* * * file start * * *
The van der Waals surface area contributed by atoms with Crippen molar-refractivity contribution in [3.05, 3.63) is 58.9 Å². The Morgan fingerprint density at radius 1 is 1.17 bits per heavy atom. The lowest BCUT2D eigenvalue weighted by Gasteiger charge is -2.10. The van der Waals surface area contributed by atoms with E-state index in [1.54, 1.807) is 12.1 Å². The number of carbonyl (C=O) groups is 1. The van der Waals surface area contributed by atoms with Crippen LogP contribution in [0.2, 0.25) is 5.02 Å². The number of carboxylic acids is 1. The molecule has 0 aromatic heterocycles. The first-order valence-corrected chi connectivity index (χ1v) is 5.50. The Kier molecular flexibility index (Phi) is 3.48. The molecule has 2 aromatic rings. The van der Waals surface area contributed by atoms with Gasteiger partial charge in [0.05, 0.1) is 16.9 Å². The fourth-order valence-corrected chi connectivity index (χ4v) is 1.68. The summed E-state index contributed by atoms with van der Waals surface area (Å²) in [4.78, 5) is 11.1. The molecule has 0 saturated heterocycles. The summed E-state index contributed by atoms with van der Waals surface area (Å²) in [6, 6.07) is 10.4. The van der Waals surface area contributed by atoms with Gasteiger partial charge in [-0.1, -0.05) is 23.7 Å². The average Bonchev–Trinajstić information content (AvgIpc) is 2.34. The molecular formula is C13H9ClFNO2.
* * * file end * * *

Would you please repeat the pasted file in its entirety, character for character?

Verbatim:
The van der Waals surface area contributed by atoms with Crippen molar-refractivity contribution in [3.05, 3.63) is 58.9 Å². The Morgan fingerprint density at radius 1 is 1.17 bits per heavy atom. The lowest BCUT2D eigenvalue weighted by Gasteiger charge is -2.10. The van der Waals surface area contributed by atoms with E-state index in [1.54, 1.807) is 12.1 Å². The number of carbonyl (C=O) groups is 1. The van der Waals surface area contributed by atoms with Crippen LogP contribution in [0.2, 0.25) is 5.02 Å². The number of carboxylic acids is 1. The molecule has 0 aromatic heterocycles. The first-order valence-corrected chi connectivity index (χ1v) is 5.50. The Kier molecular flexibility index (Phi) is 3.48. The molecule has 2 aromatic rings. The van der Waals surface area contributed by atoms with Gasteiger partial charge in [0.05, 0.1) is 16.9 Å². The fourth-order valence-corrected chi connectivity index (χ4v) is 1.68. The summed E-state index contributed by atoms with van der Waals surface area (Å²) in [4.78, 5) is 11.1. The molecule has 0 saturated heterocycles. The summed E-state index contributed by atoms with van der Waals surface area (Å²) in [6, 6.07) is 10.4. The van der Waals surface area contributed by atoms with Gasteiger partial charge in [-0.1, -0.05) is 23.7 Å². The average Bonchev–Trinajstić information content (AvgIpc) is 2.34. The molecular formula is C13H9ClFNO2.